What requirements do egg producers have to meet to earn the right to that CA SEFS label?  First of all, there are a number of stringent requirements about Salmonella, which are all laid out in California Code of Regulation Title 3 Section1350 (3 CCR 1350).  As I discussed in the first article in this series, bacterial contamination of shell eggs is a real problem and Salmonella is the top disease-causing bacteria found in raw shell eggs.  Salmonella can actually be inside the egg since it’s possible for it to live in a hen’s oviduct and become incorporated into the egg as the egg is being formed.  In Britain, where they neither wash nor refrigerate eggs prior to sale to consumers, there’s a legal requirement that egg producers vaccinate their hens against Salmonella, which greatly diminishes the risk.  There’s no such law on the books in the US, so while we do wash and refrigerate eggs here, there’s still a higher risk of Salmonella than if the eggs had come from vaccinated hens.  But, CA SEFS compliant eggs have gone through additional monitoring steps to reduce the risk of Salmonella and in addition the hens have been vaccinated. If you eat eggs with the CA SEFS label, you can be guaranteed that your risk of getting sick from Salmonella is reduced.  Why don’t they just say that on the carton?  Well, I completely understand that it’s a hard thing to promote.  It would be like saying, “Well, guys, eating undercooked eggs might make you sick.  But the chance is smaller if you eat these eggs!”  That’s hardly a glowing product endorsement.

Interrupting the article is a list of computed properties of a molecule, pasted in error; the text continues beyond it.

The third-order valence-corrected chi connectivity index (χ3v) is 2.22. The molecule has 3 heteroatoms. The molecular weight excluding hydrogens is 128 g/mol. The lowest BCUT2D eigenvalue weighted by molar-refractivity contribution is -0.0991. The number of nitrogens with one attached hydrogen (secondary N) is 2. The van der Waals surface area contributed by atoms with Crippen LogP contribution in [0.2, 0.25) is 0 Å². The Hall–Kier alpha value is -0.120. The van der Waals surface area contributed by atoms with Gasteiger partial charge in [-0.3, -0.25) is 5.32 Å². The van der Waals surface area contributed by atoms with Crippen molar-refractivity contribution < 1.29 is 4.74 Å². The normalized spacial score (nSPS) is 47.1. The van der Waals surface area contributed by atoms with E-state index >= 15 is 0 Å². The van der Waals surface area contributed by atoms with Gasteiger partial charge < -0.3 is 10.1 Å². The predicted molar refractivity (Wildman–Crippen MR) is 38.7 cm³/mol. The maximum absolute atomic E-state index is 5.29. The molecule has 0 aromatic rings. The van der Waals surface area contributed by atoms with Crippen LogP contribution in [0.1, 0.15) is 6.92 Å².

The other requirement that needs to be met to display the CA SEFS label has to do with hen welfare.  The language in Prop 2 was vague—it simply required that hens have enough room to fully extend their limbs and turn around freely.  But it was a direct challenge to the egg industry since hens in battery cages can barely move.  After Prop 2 passed, there was a lot of arguing back and forth regarding what the actual space requirement should be.  Eventually, what the new regulations gave chickens was 116 square inches per bird.  Battery caged hens spend their lives with 67 square inches of floor space - a space about equivalent to two egg cartons.  CA SEFS hens get not quite four egg cartons worth of space.  Nothing in the CA SEFS standards addresses other cruel egg industry practices like beak cutting or forced molting.  And there’s nothing in the standards about allowing hens access to the outdoors.